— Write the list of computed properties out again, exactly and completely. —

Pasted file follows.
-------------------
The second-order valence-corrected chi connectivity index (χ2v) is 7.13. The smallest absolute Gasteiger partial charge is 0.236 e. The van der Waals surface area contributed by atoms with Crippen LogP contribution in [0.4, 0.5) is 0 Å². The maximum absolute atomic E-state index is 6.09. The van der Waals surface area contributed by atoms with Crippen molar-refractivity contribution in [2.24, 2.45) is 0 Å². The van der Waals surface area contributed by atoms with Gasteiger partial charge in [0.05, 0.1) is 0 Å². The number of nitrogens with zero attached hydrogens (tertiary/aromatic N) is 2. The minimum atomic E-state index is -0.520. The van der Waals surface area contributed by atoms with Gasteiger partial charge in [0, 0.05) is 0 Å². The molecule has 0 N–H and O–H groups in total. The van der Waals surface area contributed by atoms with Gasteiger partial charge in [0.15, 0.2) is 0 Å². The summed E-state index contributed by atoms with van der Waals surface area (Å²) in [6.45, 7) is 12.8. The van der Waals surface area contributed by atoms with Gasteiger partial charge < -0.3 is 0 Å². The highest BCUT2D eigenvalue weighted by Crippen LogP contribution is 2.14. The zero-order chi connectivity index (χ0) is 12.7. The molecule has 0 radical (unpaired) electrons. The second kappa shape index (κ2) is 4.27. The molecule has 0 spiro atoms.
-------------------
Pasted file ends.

The second-order valence-corrected chi connectivity index (χ2v) is 7.13. The smallest absolute Gasteiger partial charge is 0.236 e. The van der Waals surface area contributed by atoms with Crippen LogP contribution in [0.4, 0.5) is 0 Å². The maximum absolute atomic E-state index is 6.09. The van der Waals surface area contributed by atoms with Crippen molar-refractivity contribution in [2.24, 2.45) is 0 Å². The van der Waals surface area contributed by atoms with Gasteiger partial charge in [0.05, 0.1) is 0 Å². The number of nitrogens with zero attached hydrogens (tertiary/aromatic N) is 2. The minimum atomic E-state index is -0.520. The van der Waals surface area contributed by atoms with Gasteiger partial charge in [0, 0.05) is 0 Å². The molecule has 0 N–H and O–H groups in total. The van der Waals surface area contributed by atoms with Gasteiger partial charge in [0.15, 0.2) is 0 Å². The summed E-state index contributed by atoms with van der Waals surface area (Å²) in [6.45, 7) is 12.8. The van der Waals surface area contributed by atoms with Gasteiger partial charge < -0.3 is 0 Å². The highest BCUT2D eigenvalue weighted by Crippen LogP contribution is 2.14. The zero-order chi connectivity index (χ0) is 12.7. The molecule has 0 radical (unpaired) electrons. The second kappa shape index (κ2) is 4.27. The molecule has 0 spiro atoms.